On Sunday morning I was on Radio National talking about the previous weeks news. Of course the big news was the whole drugs in sport thing that had blown up – first with Essendon and then the Crime Commission press conference.
My argument was that many of the so-called banned drugs are not actually illegal, merely that competitors in various sports cannot use those drugs as they may enhance performance. So the ban of various drugs is part of a business model that professional sporting organisations use to earn profit. How the private sector chooses to organise its affairs is its own business. I cannot see why the government should protect business models. I’ve pushed this sort of argument a few times over the years but everyone I’ve spoken says something like, “You don’t understand, it’s cheating”. To assist with my understanding they usually speak louder and emphasise “cheating”. It may well be cheating but I can’t see why it should be a crime.
So I’m very pleased to see that argument being articulated in The Australian:
There are, of course, a range of performance-enhancing substances that are banned by the Australian Sports Anti-Doping Authority and the World Anti-Doping Authority.
But that is not a legal regime. It is based on the willingness of the major commercial sporting bodies, particularly the football codes, to voluntarily impose suspensions on competitors who are found, as a result of testing, to have used the banned drugs.
There are, however, ways in which the use of performance-enhancing substances such as peptides may be contrary to law and so illegal if, for example, it is: a prohibited import under the federal Customs act; a legal import but able to be used only under medical prescription, which was not provided; used under a fraudulent medical prescription.
But all that hardly need involve a specialised crime unit. Smuggling and fraudulent medical prescriptions and the like are already crimes and are policed by the normal methods – this problem is not unique to professional sport.
The most puzzling question in all of this is how performance-enhancing substances came to be an area of massive federal regulation. ASADA is a body established by commonwealth legislation and funded by taxpayers. The AFL and NRL, like the other major football codes and the governing bodies of tennis and cricket in Australia, are private businesses with substantial revenues, particularly from sponsorship and media rights. They are presumably quite capable of regulating drug use within their sports if they wish to do so.
The answer from Canberra no doubt would be that the federal government puts a lot of money into all major sports, including $300 million towards the team that was sent to the London Olympics last year. It is possible to be a sports fan, however, and still question whether this is a proper use of the limited pool of taxpayers’ dollars.
The lengthy investigation by the Australian Crime Commission is another aspect of the role of federal government in this area. If there is significant evidence of match-fixing, itself a criminal offence, or the role of organised crime, the commission is entitled to be involved. But it is not easy to see what its concern would be with breaches of ASADA’s code of conduct.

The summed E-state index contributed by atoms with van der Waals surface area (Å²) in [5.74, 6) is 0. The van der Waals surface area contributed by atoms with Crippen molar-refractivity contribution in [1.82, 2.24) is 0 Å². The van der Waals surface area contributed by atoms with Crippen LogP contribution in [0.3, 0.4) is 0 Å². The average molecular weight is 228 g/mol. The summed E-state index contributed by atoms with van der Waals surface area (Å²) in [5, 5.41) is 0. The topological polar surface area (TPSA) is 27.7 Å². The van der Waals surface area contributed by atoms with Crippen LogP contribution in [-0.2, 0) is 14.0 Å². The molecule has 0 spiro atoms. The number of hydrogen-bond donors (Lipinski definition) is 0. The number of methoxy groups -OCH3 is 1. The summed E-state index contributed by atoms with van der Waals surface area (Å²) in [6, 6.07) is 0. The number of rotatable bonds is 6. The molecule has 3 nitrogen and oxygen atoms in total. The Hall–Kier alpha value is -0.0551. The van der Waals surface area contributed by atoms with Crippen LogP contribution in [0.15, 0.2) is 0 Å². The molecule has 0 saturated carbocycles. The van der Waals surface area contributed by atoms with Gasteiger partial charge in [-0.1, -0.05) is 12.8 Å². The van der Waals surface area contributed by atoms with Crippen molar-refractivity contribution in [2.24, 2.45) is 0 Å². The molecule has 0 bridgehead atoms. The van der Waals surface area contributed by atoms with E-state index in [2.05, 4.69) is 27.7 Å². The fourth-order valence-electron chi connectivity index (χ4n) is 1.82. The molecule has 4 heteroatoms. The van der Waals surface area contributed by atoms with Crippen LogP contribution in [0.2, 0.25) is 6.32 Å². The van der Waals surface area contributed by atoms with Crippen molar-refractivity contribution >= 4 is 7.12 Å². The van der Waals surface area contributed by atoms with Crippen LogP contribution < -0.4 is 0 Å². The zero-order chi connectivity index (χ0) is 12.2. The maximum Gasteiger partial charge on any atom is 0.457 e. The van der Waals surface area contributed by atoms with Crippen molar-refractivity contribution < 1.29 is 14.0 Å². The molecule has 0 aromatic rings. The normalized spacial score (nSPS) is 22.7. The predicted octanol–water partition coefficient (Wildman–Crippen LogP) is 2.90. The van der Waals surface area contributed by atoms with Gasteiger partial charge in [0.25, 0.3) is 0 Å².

It gets worse. It seems that the ACC has no actual evidence and no police investigations are under way.
THE Australian Crime Commission did not gather any new information about organised crime or doping in sport through telephone taps as part of its 12-month intelligence operation, which Victoria Police Chief Commissioner Ken Lay says has not provided any basis for a criminal investigation.
The lack of specific, suspected crimes documented within the classified version of the ACC report has prompted Mr Lay to seek more information from the federal agency. Mr Lay said Victoria Police had examined both the published and unpublished versions of the report and not found any information on which to base a criminal investigation. He has requested the ACC provide unreported intelligence gathered as part of the operation.
“The advice available to us is there is little for us to investigate,” Mr Lay told Radio 3AW’s Neil Mitchell.
They have nothing – reminds me of the time the ACCC raided oil companies looking for evidence of price fixing.
So where does this actually leave us? Well Fairfax is making excuses:
Reportedly, the ACC has no current criminal investigation into any sport, merely a body of intelligence. This is hardly surprising; it is a small and modestly resourced body. But someone had to start somewhere.
Naturally, this has led to charges that the report is a political stunt, shaped to fit an election year. Within the AFL, some are feeling used. Again, this is predictable. But it does not mean that that this is a case of ”nothing to see here, move along”. What is the worse political sin: to grandstand, or to sweep all under a carpet?
I can see no reason why that somebody starting somewhere should be doing so with taxpayers money and/or the coercive power of the criminal law behind them.
If the ACC has so little work investigating actual crime that it starts persecuting sport people and protecting private business models, then maybe it should be lined up as a budget saving.